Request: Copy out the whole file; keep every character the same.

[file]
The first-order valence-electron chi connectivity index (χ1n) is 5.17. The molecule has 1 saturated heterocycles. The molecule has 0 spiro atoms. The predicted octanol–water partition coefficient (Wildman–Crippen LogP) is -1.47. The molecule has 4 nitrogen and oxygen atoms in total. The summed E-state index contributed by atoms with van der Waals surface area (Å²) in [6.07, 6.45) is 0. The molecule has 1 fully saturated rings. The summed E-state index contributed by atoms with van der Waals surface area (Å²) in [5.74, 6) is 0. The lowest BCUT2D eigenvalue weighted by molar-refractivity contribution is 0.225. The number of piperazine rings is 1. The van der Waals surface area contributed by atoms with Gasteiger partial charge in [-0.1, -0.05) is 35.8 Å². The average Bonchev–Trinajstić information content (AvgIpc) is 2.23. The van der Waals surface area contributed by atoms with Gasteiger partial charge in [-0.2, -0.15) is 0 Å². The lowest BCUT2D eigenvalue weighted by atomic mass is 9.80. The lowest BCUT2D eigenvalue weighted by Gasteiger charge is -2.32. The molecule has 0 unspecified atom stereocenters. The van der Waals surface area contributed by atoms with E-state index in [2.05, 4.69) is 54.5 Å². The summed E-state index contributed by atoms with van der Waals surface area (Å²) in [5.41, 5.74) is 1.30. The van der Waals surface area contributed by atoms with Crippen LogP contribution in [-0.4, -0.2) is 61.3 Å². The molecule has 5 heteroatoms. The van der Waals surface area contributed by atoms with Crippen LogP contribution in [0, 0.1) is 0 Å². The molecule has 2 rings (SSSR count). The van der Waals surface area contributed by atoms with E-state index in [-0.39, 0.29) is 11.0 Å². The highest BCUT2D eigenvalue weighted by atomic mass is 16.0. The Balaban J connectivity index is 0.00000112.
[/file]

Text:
The first-order valence-electron chi connectivity index (χ1n) is 5.17. The molecule has 1 saturated heterocycles. The molecule has 0 spiro atoms. The predicted octanol–water partition coefficient (Wildman–Crippen LogP) is -1.47. The molecule has 4 nitrogen and oxygen atoms in total. The summed E-state index contributed by atoms with van der Waals surface area (Å²) in [6.07, 6.45) is 0. The molecule has 1 fully saturated rings. The summed E-state index contributed by atoms with van der Waals surface area (Å²) in [5.74, 6) is 0. The lowest BCUT2D eigenvalue weighted by molar-refractivity contribution is 0.225. The number of piperazine rings is 1. The van der Waals surface area contributed by atoms with Gasteiger partial charge in [-0.1, -0.05) is 35.8 Å². The average Bonchev–Trinajstić information content (AvgIpc) is 2.23. The van der Waals surface area contributed by atoms with Gasteiger partial charge in [-0.2, -0.15) is 0 Å². The lowest BCUT2D eigenvalue weighted by atomic mass is 9.80. The lowest BCUT2D eigenvalue weighted by Gasteiger charge is -2.32. The molecule has 0 unspecified atom stereocenters. The van der Waals surface area contributed by atoms with E-state index in [2.05, 4.69) is 54.5 Å². The summed E-state index contributed by atoms with van der Waals surface area (Å²) in [5.41, 5.74) is 1.30. The van der Waals surface area contributed by atoms with Crippen LogP contribution in [-0.4, -0.2) is 61.3 Å². The molecule has 5 heteroatoms. The van der Waals surface area contributed by atoms with Crippen LogP contribution in [0, 0.1) is 0 Å². The molecule has 2 rings (SSSR count). The van der Waals surface area contributed by atoms with E-state index in [-0.39, 0.29) is 11.0 Å². The highest BCUT2D eigenvalue weighted by atomic mass is 16.0. The Balaban J connectivity index is 0.00000112.